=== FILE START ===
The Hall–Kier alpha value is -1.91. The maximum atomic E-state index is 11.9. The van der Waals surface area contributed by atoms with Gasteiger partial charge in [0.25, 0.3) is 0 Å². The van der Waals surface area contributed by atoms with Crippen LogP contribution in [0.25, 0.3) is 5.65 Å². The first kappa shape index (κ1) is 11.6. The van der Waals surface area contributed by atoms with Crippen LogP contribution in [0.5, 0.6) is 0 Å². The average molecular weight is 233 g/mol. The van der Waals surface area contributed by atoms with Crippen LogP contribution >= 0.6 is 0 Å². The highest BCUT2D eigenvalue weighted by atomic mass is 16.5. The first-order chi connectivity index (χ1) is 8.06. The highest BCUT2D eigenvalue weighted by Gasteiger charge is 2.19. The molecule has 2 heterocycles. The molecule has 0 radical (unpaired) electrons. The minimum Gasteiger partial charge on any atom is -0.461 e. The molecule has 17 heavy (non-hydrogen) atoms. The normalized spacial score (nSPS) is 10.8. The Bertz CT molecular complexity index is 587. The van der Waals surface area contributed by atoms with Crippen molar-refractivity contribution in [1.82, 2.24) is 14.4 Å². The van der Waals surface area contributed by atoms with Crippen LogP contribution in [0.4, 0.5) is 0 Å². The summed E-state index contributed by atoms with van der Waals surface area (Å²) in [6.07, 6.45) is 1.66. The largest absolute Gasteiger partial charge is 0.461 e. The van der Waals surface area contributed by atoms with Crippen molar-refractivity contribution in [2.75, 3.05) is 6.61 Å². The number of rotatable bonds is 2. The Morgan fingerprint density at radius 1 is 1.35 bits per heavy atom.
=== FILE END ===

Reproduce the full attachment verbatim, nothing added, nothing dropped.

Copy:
The Hall–Kier alpha value is -1.91. The maximum atomic E-state index is 11.9. The van der Waals surface area contributed by atoms with Gasteiger partial charge in [0.25, 0.3) is 0 Å². The van der Waals surface area contributed by atoms with Crippen LogP contribution in [0.25, 0.3) is 5.65 Å². The first kappa shape index (κ1) is 11.6. The van der Waals surface area contributed by atoms with Crippen LogP contribution in [0.5, 0.6) is 0 Å². The average molecular weight is 233 g/mol. The van der Waals surface area contributed by atoms with Crippen LogP contribution >= 0.6 is 0 Å². The highest BCUT2D eigenvalue weighted by atomic mass is 16.5. The first-order chi connectivity index (χ1) is 8.06. The highest BCUT2D eigenvalue weighted by Gasteiger charge is 2.19. The molecule has 2 heterocycles. The molecule has 0 radical (unpaired) electrons. The minimum Gasteiger partial charge on any atom is -0.461 e. The molecule has 17 heavy (non-hydrogen) atoms. The normalized spacial score (nSPS) is 10.8. The Bertz CT molecular complexity index is 587. The van der Waals surface area contributed by atoms with Crippen molar-refractivity contribution in [1.82, 2.24) is 14.4 Å². The van der Waals surface area contributed by atoms with Crippen LogP contribution in [0.4, 0.5) is 0 Å². The summed E-state index contributed by atoms with van der Waals surface area (Å²) in [6.07, 6.45) is 1.66. The largest absolute Gasteiger partial charge is 0.461 e. The van der Waals surface area contributed by atoms with Crippen molar-refractivity contribution in [2.75, 3.05) is 6.61 Å². The number of rotatable bonds is 2. The Morgan fingerprint density at radius 1 is 1.35 bits per heavy atom.